Let’s move beyond grammar and spelling. Aren’t there agreed-upon metrics for good writing? Yes. Good nonfiction writing has a clear thesis statement, smooth transitions, and enough supporting details for each point. But again, each editor has a different definition of clear thesis, smooth transitions, and enough supporting details.
Have you ever had someone ask you how to homeschool? The question is so broad that you just laugh. When you stop laughing, you try break the process into very specific beginning steps. They are the steps you think are important, but another homeschooler may not agree. The question “how do you write well?” elicits the same reaction. If writing came naturally to you without specific step-by-step instruction, you may be at a loss to answer the question.
This subjective, broad nature of writing gave rise to teacher’s attempts to create a very specific, step-by-step structure for writing instruction.
Rules were developed for students to follow like you must use an adverb sentence-starter and no more than one linking verb per paragraph. These rules made editing and grading papers easier. If the student didn’t follow the rule, they lost points. But this imposition of structure did not advance the art of writing, in my opinion. I do agree with introducing writing practices like these and having students try them, but requiring adherence to the specific rules for an extended period can take away from students’ joy in creating. I have found them very restrictive for both student and teacher.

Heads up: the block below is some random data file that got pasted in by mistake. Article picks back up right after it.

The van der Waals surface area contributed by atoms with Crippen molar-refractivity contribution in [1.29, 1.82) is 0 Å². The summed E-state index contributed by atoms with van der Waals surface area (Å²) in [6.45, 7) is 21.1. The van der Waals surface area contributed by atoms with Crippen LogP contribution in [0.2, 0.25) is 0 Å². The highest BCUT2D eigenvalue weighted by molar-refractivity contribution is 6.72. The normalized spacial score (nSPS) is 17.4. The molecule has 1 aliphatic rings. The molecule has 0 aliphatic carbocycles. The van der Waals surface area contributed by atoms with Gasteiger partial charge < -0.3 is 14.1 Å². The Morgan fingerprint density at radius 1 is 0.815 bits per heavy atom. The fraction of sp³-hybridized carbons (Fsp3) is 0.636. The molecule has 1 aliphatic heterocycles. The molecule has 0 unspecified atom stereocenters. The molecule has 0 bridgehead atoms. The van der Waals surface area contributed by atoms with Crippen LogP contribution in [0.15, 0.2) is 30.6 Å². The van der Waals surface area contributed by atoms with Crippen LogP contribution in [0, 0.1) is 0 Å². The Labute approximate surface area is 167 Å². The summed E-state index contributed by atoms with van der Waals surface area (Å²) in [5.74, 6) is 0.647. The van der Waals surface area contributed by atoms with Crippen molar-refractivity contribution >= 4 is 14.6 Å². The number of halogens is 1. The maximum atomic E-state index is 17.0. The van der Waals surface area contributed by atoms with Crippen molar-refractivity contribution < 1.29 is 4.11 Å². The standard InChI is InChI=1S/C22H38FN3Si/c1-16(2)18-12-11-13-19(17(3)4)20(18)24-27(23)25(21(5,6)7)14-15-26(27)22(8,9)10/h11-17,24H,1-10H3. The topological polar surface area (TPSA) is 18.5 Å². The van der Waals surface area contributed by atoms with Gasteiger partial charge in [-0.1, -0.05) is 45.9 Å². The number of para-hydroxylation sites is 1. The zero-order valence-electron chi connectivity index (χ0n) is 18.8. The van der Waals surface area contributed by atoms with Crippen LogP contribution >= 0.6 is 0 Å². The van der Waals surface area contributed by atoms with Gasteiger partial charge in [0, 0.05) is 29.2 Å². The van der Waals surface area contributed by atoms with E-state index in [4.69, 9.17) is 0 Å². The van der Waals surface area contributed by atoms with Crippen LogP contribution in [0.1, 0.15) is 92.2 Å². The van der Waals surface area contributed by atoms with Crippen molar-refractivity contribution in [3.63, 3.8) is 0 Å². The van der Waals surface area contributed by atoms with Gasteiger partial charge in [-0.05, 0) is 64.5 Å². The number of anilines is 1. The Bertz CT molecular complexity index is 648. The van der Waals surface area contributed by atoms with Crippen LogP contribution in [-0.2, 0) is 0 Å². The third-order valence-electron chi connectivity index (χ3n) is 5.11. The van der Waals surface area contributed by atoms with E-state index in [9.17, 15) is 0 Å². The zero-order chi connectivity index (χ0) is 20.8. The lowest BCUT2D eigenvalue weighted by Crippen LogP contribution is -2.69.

If we agree that writing is a subjective art form, how are we to edit our kids’ work so they can grow as writers? I know it’s possible because it’s how I’ve taught students of varying abilities to be excellent writers. That’s my opinion, but they’ve also earned A’s in college composition.
Our first and most important task as writing instructors is to faciliate enjoyment of the process.
Kids who don’t enjoy writing will not practice and will not improve. I’ve spoken about other aspects of writing education that interfere with enjoyment before:
But specifically I want to address the editing process here.
Have you ever made something like a dish or a craft that you were excited about, only to have someone immediately tell you how to make it better? It’s deflating. When any of us creates, we want someone to celebrate with us. We put ourselves into that creation. We experimented and had fun. We want to enjoy the creation for a time without worrying about making it better. That’s especially true when we don’t have the developmental capacity to make it better. We wouldn’t chide a two-year-old for coloring outside the lines. We ooh and ooh over the color and all the scribbles and our toddler enjoys the adulation.